Check out Tommy Hilfiger's clothing line for kids with disabilities.

This adaptive clothing line is an awesome step in the right direction.

Tommy Hilfiger just made news by announcing a new line of adaptive kids’ clothing for the spring.

“What the heck is adaptive clothing?” you might be asking. Precisely. The term sounds foreign because no large companies have sold that type of clothing ... until now.

People with disabilities don’t fit into clothing the same way able-bodied people do. They can’t button and zip the same way. They can’t wiggle into (or out of) clothing like others can.


tv comedy seinfeld kramer jerry seinfeld

GIF via "Seinfeld."

Mindy Scheier is a fashion designer who understands that struggle. So she decided to do something about it.

Her son, Oliver, has a rare type of muscular dystrophy. When he was 8, he started caring more about what he wore and whether it looked like his friends’ clothes. Zippers and buttons presented a problem for him, and his leg braces limited his options.

Mindy and Oliver. Photo via Runway of Dreams, used with permission

There are a few specialized adaptive clothing companies, such as Buck & Buck and Izzy Camilleri, but Oliver wanted to wear normal jeans like the rest of the kids he knew.

His mom saw a problem and realized she was in the perfect position to find a solution. She founded Runway of Dreams, a nonprofit organization dedicated to making fashion accessible to people of all abilities. And her hard work has started paying off.

Mindy persuaded Tommy Hilfiger to team up with Runway of Dreams, and their accessible clothing collection is now available for order.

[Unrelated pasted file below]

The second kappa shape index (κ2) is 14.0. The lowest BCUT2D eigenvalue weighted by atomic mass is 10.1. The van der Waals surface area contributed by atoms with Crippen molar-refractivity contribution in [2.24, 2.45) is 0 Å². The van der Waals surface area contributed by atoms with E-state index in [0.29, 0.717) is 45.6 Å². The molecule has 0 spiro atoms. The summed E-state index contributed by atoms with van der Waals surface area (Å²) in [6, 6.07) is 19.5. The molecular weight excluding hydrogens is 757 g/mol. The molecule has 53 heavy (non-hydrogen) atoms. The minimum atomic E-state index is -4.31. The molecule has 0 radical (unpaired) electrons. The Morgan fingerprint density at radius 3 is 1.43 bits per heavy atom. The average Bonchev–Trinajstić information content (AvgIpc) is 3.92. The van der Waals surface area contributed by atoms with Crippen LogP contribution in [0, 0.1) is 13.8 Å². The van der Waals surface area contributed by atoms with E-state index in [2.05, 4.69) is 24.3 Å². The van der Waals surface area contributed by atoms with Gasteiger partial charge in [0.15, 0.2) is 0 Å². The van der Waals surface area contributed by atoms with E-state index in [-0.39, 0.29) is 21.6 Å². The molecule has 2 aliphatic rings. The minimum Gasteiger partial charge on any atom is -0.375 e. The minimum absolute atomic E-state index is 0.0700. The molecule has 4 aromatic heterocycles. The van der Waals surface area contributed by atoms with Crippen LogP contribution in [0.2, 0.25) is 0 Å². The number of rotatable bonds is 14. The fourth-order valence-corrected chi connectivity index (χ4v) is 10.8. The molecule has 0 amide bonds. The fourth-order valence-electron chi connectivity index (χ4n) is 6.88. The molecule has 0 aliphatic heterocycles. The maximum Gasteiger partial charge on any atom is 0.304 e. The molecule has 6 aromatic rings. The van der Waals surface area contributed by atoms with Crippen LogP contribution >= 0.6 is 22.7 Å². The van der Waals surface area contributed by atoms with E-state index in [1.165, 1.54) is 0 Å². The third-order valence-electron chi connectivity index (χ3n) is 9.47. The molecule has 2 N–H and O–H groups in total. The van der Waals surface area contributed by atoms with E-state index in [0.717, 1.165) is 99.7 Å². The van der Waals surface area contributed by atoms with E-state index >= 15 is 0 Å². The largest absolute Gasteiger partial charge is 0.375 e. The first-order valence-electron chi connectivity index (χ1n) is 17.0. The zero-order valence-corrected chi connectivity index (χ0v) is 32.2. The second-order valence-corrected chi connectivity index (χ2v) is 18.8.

The accessible clothes feature magnets in place of zippers and buttons, pants with adjustable hems and openings for leg braces, and shirts that can magnet closed in the back, which is awesome for caregivers of children with special needs.

Oliver even got to take part in the photo shoot for the new line. Photo by Richard Corman, used with permission.

“Clothing can empower,” Scheier said in a press release. “Clothing can create confidence, clothing can make a difference.” Amen, Mindy.

This is a huge flipping deal, folks.

I have a disability myself, and my hands don’t work so well. I remember getting a pair of Tommy Hilfiger jeans in high school. I was crazy excited to be wearing the same jeans the cool kids wore because I usually had to wear baggy pants with elastic waistbands.

Exhibit A. Photo by Sarah Kovac, used with permission.

Shockingly, I got picked on for my frumpy off-brand clothing on more than one occasion. That's why I loved my new Hilfiger jeans so much. I was so proud to wear them, but the button made them very difficult for me to get on and off. I had to have my mom button them for me in the morning, so I had wait to use the bathroom until I got home from school. I just didn’t drink any fluids all day.

When a young person (or any person) is forced to choose between wearing clothes that she likes and using the restroom at some point during the seven-hour school day, something needs to change.

sistersmovie  movie amy poehler tina fey sisters

GIF via "Sisters."

For a person with a physical disability, getting dressed can be super difficult. Finding clothes you can wear AND like is nearly impossible.

As you can imagine, for a child just learning to assert their independence and sense of style, these fashion limitations are embarrassing and frustrating. Kids with disabilities already feel different enough without having to wear awkwardly fitting clothes.

I’m so stoked about what Runway of Dreams is doing, and that Tommy Hilfiger stepped up to give kids with disabilities the chance to feel good in clothes that actually work for them.

Let’s hope this is just the beginning for accessible clothing and that other clothing brands see that people of all abilities like to wear nice things.